Joe: I never talked to them; I barely saw them, and we all wanted to keep it that way. Mostly they were younger people and men, but there would be times when I would have a carload of all women, and there was even a time when I had a 60-something lady carrying a baby! They were no trouble—they just laid there til we had reached our destination.
Their entire goal was to get deep into the U.S. where they could blend in, and by the time they were being transported to their destinations, they were already set up with fake ID’s. I even made them some fake temporary work visas if the boss asked me to, for an extra fee. They looked fake, but they still passed.
DefenderUSA: Where do the illegals come from and how many people were in the ring you were working?
Joe: The head smuggler has about 15 people working for him. All the people come from Mexico. Either they are Mexicans or they come from other nations, but they all cross into the U.S. from Mexico. Their guide may spend up to 10 days walking with them into the country to get to the pickup point. Because the Border Patrol knows about it, and their enforcement is good, usually they sleep during the day and only walk at night. There are also underground bunkers all over the desert that they can hide in. The Border Patrol’s infrared scopes won’t pick them up if they are below the surface of the ground.
DefenderUSA: What about illegals carrying dope?
Joe: Some of them have to carry marijuana, heroin, or cocaine in order to pay for their passage. Each guy usually ends up carrying 100 lbs. with some cocaine wrapped inside. They also carry methamphetamine in 5 gallon paint buckets. Just one 5 gal bucket is worth over $1 million on the street, and a “train” will contain $15-25 million.
DefenderUSA: Where are they smuggling now?
Joe: It’s all over the border, but a lot of traffic has shifted to the Yuma area because of all the border-watchers near Three Points and in Cochise County from the Minuteman Project. They come through San Luis on the Arizona side, and Algodones in Mexico, into California. Yuma is the outlaw capitol of the world, mostly because it’s only 5 minutes from Mexico! It’s mostly biker dudes there, and it’s very peaceful, because they are trying to keep a low profile, and they know if they get into trouble, then they can just putt-putt across the border. I think there is less law enforcement in Yuma because someone is being bought off. I know the farmers there are really hurting for help because of the increased border enforcement. They are so desperate to find someone to help pick their produce that they are going to high schools in the area, asking students to just “pick for one day!”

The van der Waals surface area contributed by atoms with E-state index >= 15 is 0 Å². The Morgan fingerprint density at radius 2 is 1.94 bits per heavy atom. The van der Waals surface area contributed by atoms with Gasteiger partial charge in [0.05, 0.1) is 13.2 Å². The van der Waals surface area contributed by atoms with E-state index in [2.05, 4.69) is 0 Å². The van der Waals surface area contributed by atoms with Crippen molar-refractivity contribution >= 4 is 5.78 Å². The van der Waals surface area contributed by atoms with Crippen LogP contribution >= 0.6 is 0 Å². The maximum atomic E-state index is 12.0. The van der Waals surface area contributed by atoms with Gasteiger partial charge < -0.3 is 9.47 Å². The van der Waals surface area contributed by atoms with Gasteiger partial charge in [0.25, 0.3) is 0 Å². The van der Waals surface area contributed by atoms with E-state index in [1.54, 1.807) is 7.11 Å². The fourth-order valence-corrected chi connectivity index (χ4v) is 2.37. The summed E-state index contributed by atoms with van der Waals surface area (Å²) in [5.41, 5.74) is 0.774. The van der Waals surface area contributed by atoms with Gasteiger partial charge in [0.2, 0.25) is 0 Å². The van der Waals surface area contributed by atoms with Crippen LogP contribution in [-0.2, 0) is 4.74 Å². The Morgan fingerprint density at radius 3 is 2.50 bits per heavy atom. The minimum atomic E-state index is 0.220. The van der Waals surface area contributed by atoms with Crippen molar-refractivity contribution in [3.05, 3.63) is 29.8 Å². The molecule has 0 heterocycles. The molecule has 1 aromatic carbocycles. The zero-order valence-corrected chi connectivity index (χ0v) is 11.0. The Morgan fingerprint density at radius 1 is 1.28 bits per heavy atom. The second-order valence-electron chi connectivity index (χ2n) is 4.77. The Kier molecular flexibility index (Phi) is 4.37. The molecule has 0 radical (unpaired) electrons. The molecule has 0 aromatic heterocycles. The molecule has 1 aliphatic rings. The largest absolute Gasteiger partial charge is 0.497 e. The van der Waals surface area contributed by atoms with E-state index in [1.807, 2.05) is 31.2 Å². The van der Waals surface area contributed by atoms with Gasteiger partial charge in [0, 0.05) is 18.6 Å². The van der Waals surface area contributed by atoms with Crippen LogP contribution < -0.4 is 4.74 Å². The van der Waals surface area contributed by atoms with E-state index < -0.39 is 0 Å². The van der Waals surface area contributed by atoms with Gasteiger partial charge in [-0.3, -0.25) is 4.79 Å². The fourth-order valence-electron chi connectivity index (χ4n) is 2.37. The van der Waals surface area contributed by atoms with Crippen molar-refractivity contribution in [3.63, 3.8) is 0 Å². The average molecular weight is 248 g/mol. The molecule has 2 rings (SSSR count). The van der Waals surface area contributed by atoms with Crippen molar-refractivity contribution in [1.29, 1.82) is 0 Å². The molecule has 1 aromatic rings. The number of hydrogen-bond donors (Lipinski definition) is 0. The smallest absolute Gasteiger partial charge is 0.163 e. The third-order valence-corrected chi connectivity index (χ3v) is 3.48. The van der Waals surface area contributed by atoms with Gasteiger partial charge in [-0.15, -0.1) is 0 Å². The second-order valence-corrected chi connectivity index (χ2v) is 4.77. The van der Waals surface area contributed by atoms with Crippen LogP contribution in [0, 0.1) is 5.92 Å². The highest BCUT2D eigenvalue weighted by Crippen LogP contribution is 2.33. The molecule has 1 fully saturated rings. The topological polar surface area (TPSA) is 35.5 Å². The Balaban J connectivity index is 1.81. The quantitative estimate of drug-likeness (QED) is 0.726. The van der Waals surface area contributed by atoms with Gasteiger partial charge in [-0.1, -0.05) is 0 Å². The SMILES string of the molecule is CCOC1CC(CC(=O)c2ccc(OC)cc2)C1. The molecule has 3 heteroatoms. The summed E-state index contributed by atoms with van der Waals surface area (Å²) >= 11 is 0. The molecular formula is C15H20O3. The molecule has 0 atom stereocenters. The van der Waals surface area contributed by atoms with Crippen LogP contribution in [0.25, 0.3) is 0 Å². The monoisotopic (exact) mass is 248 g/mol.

DefenderUSA: You said you worked with illegals before when you were planting trees. Tell me more about that.
Joe: Twenty years ago, I was working for Ranier Tree Planting Company, planting trees for Weyerhauser in Oregon. The boss bought 12 Mexicans at $500 a head. They’d bus all of us out to the mountain, and there we’d sit all month, doing nothing but planting trees. Once a week we’d get a keg of beer and some ladies of the evening brought up to us. The Mexicans wanted to stay on the mountain as long as they could because they didn’t need to worry about anyone reporting them as illegal. We were out in the middle of nowhere! The bad thing about it for them was they were getting 4 cents a tree, while I was getting 12 cents. So I made $12-15 an hour, and they got minimum wage!
DefenderUSA: Did any of the border crossers ever use the water tanks put out by Humane Borders?
Joe: Those water tanks are such a joke, because the Mexicans won’t drink out of them! They think they’re poisoned and drinking from them will make them sick, or that there is someone sitting by them in a blind waiting to bust them! Guides will walk 3 miles away from them just to avoid them!
DefenderUSA: Just in case any of you reading this would like to observe any illegal alien drops, here are the addresses of the 2 places in Tucson, both off the I-19 freeway North from Nogales:
1155 W Irvington Rd
1681 W Valencia Rd
By the time this information gets out, it might already be too dated to be of use, so no guarantees are made about specific activities occurring in certain places.